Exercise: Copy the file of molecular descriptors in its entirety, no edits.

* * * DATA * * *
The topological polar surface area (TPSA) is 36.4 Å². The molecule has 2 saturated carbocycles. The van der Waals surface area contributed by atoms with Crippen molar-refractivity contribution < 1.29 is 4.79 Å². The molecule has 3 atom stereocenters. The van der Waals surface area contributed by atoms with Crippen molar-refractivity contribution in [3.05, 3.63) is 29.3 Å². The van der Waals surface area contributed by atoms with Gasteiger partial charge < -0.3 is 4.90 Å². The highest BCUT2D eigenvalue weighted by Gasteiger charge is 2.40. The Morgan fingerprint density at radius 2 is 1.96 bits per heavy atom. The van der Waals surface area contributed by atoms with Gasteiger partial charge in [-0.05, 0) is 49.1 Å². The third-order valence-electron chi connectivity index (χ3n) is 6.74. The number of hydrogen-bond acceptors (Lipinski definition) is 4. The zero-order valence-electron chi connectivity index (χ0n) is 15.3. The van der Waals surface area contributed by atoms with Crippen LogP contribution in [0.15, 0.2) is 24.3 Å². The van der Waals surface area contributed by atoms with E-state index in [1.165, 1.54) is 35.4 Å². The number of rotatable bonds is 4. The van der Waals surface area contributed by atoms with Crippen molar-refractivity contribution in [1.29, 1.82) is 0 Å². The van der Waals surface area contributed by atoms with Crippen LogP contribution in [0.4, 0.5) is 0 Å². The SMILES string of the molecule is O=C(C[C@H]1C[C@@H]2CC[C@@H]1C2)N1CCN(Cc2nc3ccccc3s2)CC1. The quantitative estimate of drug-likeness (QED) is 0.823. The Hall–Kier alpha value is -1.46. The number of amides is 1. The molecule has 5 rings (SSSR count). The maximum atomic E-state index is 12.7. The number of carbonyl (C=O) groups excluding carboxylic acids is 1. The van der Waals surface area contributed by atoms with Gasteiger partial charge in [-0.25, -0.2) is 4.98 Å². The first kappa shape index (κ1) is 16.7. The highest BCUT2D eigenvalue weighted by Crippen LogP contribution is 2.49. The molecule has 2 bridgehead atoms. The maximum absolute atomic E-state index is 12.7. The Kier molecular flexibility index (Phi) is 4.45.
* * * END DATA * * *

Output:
The topological polar surface area (TPSA) is 36.4 Å². The molecule has 2 saturated carbocycles. The van der Waals surface area contributed by atoms with Crippen molar-refractivity contribution < 1.29 is 4.79 Å². The molecule has 3 atom stereocenters. The van der Waals surface area contributed by atoms with Crippen molar-refractivity contribution in [3.05, 3.63) is 29.3 Å². The van der Waals surface area contributed by atoms with Gasteiger partial charge < -0.3 is 4.90 Å². The highest BCUT2D eigenvalue weighted by Gasteiger charge is 2.40. The Morgan fingerprint density at radius 2 is 1.96 bits per heavy atom. The van der Waals surface area contributed by atoms with Gasteiger partial charge in [-0.05, 0) is 49.1 Å². The third-order valence-electron chi connectivity index (χ3n) is 6.74. The number of hydrogen-bond acceptors (Lipinski definition) is 4. The zero-order valence-electron chi connectivity index (χ0n) is 15.3. The van der Waals surface area contributed by atoms with Crippen LogP contribution in [0.15, 0.2) is 24.3 Å². The van der Waals surface area contributed by atoms with E-state index in [1.165, 1.54) is 35.4 Å². The number of rotatable bonds is 4. The van der Waals surface area contributed by atoms with Crippen molar-refractivity contribution in [1.29, 1.82) is 0 Å². The van der Waals surface area contributed by atoms with Crippen LogP contribution in [0.4, 0.5) is 0 Å². The SMILES string of the molecule is O=C(C[C@H]1C[C@@H]2CC[C@@H]1C2)N1CCN(Cc2nc3ccccc3s2)CC1. The quantitative estimate of drug-likeness (QED) is 0.823. The Hall–Kier alpha value is -1.46. The number of amides is 1. The molecule has 5 rings (SSSR count). The maximum atomic E-state index is 12.7. The number of carbonyl (C=O) groups excluding carboxylic acids is 1. The van der Waals surface area contributed by atoms with Gasteiger partial charge in [-0.25, -0.2) is 4.98 Å². The first kappa shape index (κ1) is 16.7. The highest BCUT2D eigenvalue weighted by Crippen LogP contribution is 2.49. The molecule has 2 bridgehead atoms. The maximum absolute atomic E-state index is 12.7. The Kier molecular flexibility index (Phi) is 4.45.